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article imageOp-Ed: The hottest tech of the year: Part 1 Special

By Jack Kapica     Dec 4, 2010 in Technology
Televisions: This was supposed to be the year of 3D TV. It turns out that everyone was wrong -- now that the new 3D TVs are here, who wants them?
If you had asked me 11 months ago what I thought would be the hot technology for 2010, I wouldn’t have hesitated: 3D TV. I would have argued it would be the next home-viewing revolution since the introduction of high definition. I expected to be shown the new 3D televisions in a series of gushing product launches over the summer and into the fall, including TVs from Samsung, LG, Panasonic, Toshiba, Sharp and others.
Well, I was — but only sort of. While every manufacturer I saw had 3D TVs, some of them very good ones, few of the manufacturers stressed this feature in their pitches. Of far greater importance to the manufacturers was screen thinness, networking simplicity, ambient-light sensing, and design —one has a stand which, through a clever optical illusion, makes the screen appear to float above its stand.
I asked about the unexpected emphasis and got a universal answer: 3D televisions are simply not selling.
Not selling? Considering the hype Hollywood uses to push 3D movies, you’d think the hysteria would easily spill over into the home theatre too. I asked and was told several things. First, there is precious little on TV that is being broadcast in 3D, aside from a few sporting events — ESPN, the U.S. sports network, led the charge in late 2009, when it broadcast the USC vs. Ohio State college football game, then followed with the Masters golf tournament in April, a Harlem Globetrotters game in February, and 25 games of the FIFA World Cup in June and July in 3D.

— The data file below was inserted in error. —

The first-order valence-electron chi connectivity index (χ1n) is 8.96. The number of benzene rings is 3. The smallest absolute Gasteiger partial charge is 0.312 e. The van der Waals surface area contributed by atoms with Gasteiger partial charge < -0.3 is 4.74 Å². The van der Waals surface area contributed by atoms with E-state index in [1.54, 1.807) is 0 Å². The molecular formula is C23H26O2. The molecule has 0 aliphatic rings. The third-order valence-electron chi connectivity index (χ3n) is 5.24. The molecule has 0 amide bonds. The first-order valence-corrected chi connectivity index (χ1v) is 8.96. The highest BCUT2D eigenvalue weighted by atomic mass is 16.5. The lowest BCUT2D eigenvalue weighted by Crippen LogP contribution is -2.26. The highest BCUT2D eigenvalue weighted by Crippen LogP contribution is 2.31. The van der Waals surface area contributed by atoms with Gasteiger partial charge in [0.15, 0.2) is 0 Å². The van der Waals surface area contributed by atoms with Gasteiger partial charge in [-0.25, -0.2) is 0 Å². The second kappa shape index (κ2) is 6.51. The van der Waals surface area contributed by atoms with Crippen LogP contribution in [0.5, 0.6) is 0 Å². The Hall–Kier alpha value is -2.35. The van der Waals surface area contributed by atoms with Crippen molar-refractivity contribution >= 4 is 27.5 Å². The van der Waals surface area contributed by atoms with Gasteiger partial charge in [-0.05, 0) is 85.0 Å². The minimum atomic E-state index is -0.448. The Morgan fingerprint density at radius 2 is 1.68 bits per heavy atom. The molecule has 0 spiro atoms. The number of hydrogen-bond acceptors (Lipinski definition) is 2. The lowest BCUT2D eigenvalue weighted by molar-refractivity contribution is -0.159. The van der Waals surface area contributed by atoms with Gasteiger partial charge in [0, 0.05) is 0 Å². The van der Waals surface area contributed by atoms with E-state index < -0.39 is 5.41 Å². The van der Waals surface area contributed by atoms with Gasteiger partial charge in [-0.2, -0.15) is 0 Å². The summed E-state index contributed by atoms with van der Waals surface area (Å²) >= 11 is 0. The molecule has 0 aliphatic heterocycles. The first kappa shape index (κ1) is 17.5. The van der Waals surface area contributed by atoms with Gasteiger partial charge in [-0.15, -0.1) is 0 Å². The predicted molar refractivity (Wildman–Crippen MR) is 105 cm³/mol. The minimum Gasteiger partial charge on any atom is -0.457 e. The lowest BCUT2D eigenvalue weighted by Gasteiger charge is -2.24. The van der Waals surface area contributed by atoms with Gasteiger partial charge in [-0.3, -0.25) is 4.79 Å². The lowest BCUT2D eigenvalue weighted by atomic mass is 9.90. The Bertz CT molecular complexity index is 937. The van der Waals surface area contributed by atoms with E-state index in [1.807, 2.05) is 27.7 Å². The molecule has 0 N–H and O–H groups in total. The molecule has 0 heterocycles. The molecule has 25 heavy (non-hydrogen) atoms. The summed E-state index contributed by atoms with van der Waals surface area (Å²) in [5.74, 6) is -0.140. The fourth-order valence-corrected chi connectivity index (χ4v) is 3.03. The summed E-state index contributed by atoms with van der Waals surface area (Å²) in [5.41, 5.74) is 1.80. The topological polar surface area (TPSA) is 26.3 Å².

But instead of heralding a new era of home viewing, efforts such as ESPN’s 3D experiments quickly turned into a damp squib.
Panasonic, which, as its advertising suggests, is “slightly ahead of our time,” was the first out of the gate in March, when 3D frenzy was at its peak, and it rang the 3D bell loudly. The company presented a suite of products including an HD 3D plasma TV set, a new 3D Blu-ray disc player and the a professional, dual lens, Full HD 3D camcorder designed to shoot movies, sports and music videos. In a statement, the company said that 3D “has the potential to change the way Canadians work, play and live. … Panasonic is finding more ways to bring Hollywood to the home … with expansions of our 3D offerings designed to give consumers more options and greater access to the immersive world of 3D entertainment from the comfort of home.”
I saw their products, and was duly impressed. The 3D plasma screen was brilliant and the 3D effect was impressive — under controlled circumstances and carefully shot film, of course, but allowances must be made for the early efforts of any new technology.
Shortly thereafter, the other TV manufacturers launched their lineups, but appeared to hold back on the 3D accelerator, using sales pitches that were much more tempered than Panasonic’s.
Something must have happened shortly after March, perhaps a dawning realization that the market isn’t being swayed by the 3D hoopla; buyers simply want to wait until their favourite shows became available in 3D. But there is another problem: the technology requires watching 3D with a special kind of uncomfortable dark glasses that throws the entire viewing room into darkness, and you can’t see anything but the TV screen, much less that cute significant other cuddling up next to you. Worse, the glasses are so loaded with technology that they cost between $200 and $250 a pair, and most of the 3D-capable TV sets do not come bundled with them. Sit on a pair accidentally and you’ll find yourself shelling out a lot of money to replace them (oh, and the glasses are not interchangeable with other brands of TV).
Samsung 3D glasses throw the entire viewing room into darkness  and you can’t see anything but the...
Samsung 3D glasses throw the entire viewing room into darkness, and you can’t see anything but the TV screen, much less that cute significant other sitting next to you.
Samsung